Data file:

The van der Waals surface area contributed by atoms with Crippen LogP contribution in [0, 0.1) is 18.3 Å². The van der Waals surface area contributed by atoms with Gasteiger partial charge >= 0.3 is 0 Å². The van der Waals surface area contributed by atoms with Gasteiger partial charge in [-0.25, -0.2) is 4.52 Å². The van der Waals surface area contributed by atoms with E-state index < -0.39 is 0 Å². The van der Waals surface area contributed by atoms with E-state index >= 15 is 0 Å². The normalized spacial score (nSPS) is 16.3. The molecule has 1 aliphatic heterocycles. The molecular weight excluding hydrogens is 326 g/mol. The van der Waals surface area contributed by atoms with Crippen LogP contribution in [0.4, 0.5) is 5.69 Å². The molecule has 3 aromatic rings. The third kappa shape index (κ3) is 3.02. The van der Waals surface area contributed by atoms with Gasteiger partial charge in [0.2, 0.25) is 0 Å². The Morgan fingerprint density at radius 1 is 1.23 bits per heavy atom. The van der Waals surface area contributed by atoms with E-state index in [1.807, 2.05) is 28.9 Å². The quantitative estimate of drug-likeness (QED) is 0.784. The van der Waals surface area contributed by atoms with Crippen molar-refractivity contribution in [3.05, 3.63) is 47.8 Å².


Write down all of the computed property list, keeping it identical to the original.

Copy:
The van der Waals surface area contributed by atoms with Crippen LogP contribution in [0, 0.1) is 18.3 Å². The van der Waals surface area contributed by atoms with Gasteiger partial charge >= 0.3 is 0 Å². The van der Waals surface area contributed by atoms with Gasteiger partial charge in [-0.25, -0.2) is 4.52 Å². The van der Waals surface area contributed by atoms with E-state index < -0.39 is 0 Å². The van der Waals surface area contributed by atoms with E-state index >= 15 is 0 Å². The normalized spacial score (nSPS) is 16.3. The molecule has 1 aliphatic heterocycles. The molecular weight excluding hydrogens is 326 g/mol. The van der Waals surface area contributed by atoms with Crippen LogP contribution in [0.4, 0.5) is 5.69 Å². The molecule has 3 aromatic rings. The third kappa shape index (κ3) is 3.02. The van der Waals surface area contributed by atoms with Gasteiger partial charge in [0.2, 0.25) is 0 Å². The Morgan fingerprint density at radius 1 is 1.23 bits per heavy atom. The van der Waals surface area contributed by atoms with E-state index in [1.807, 2.05) is 28.9 Å². The quantitative estimate of drug-likeness (QED) is 0.784. The van der Waals surface area contributed by atoms with Crippen molar-refractivity contribution in [3.05, 3.63) is 47.8 Å².